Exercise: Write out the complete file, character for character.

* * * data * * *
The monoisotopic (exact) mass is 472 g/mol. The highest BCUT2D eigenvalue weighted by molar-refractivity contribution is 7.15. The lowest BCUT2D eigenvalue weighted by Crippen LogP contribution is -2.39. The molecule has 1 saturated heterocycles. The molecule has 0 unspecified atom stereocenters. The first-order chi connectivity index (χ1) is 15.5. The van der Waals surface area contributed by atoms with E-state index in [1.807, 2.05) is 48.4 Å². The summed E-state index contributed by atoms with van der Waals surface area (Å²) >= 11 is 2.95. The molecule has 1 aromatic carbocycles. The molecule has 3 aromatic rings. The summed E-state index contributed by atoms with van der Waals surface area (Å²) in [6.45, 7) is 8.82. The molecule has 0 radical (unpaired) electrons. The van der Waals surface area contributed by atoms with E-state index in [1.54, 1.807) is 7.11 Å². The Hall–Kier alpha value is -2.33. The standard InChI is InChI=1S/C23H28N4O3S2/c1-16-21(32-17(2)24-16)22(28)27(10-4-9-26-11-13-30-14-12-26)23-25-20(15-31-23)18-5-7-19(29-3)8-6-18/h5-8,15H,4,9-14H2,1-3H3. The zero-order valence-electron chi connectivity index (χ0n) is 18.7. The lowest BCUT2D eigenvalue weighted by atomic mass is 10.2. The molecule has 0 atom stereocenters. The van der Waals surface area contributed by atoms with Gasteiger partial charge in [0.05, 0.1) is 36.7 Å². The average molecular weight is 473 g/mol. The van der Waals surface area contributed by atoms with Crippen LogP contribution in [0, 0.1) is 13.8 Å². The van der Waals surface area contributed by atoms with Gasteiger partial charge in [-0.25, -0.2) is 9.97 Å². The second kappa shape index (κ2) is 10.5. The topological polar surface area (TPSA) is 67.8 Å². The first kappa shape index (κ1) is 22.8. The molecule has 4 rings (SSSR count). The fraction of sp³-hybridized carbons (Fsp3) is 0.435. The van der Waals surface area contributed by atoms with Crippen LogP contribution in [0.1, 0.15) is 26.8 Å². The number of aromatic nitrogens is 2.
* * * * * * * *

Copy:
The monoisotopic (exact) mass is 472 g/mol. The highest BCUT2D eigenvalue weighted by molar-refractivity contribution is 7.15. The lowest BCUT2D eigenvalue weighted by Crippen LogP contribution is -2.39. The molecule has 1 saturated heterocycles. The molecule has 0 unspecified atom stereocenters. The first-order chi connectivity index (χ1) is 15.5. The van der Waals surface area contributed by atoms with E-state index in [1.807, 2.05) is 48.4 Å². The summed E-state index contributed by atoms with van der Waals surface area (Å²) >= 11 is 2.95. The molecule has 1 aromatic carbocycles. The molecule has 3 aromatic rings. The summed E-state index contributed by atoms with van der Waals surface area (Å²) in [6.45, 7) is 8.82. The molecule has 0 radical (unpaired) electrons. The van der Waals surface area contributed by atoms with E-state index in [1.54, 1.807) is 7.11 Å². The Hall–Kier alpha value is -2.33. The standard InChI is InChI=1S/C23H28N4O3S2/c1-16-21(32-17(2)24-16)22(28)27(10-4-9-26-11-13-30-14-12-26)23-25-20(15-31-23)18-5-7-19(29-3)8-6-18/h5-8,15H,4,9-14H2,1-3H3. The zero-order valence-electron chi connectivity index (χ0n) is 18.7. The lowest BCUT2D eigenvalue weighted by atomic mass is 10.2. The molecule has 0 atom stereocenters. The van der Waals surface area contributed by atoms with Gasteiger partial charge in [0.05, 0.1) is 36.7 Å². The average molecular weight is 473 g/mol. The van der Waals surface area contributed by atoms with Crippen LogP contribution in [0, 0.1) is 13.8 Å². The van der Waals surface area contributed by atoms with Gasteiger partial charge in [-0.25, -0.2) is 9.97 Å². The second kappa shape index (κ2) is 10.5. The topological polar surface area (TPSA) is 67.8 Å². The first kappa shape index (κ1) is 22.8. The molecule has 4 rings (SSSR count). The fraction of sp³-hybridized carbons (Fsp3) is 0.435. The van der Waals surface area contributed by atoms with Crippen LogP contribution in [0.1, 0.15) is 26.8 Å². The number of aromatic nitrogens is 2.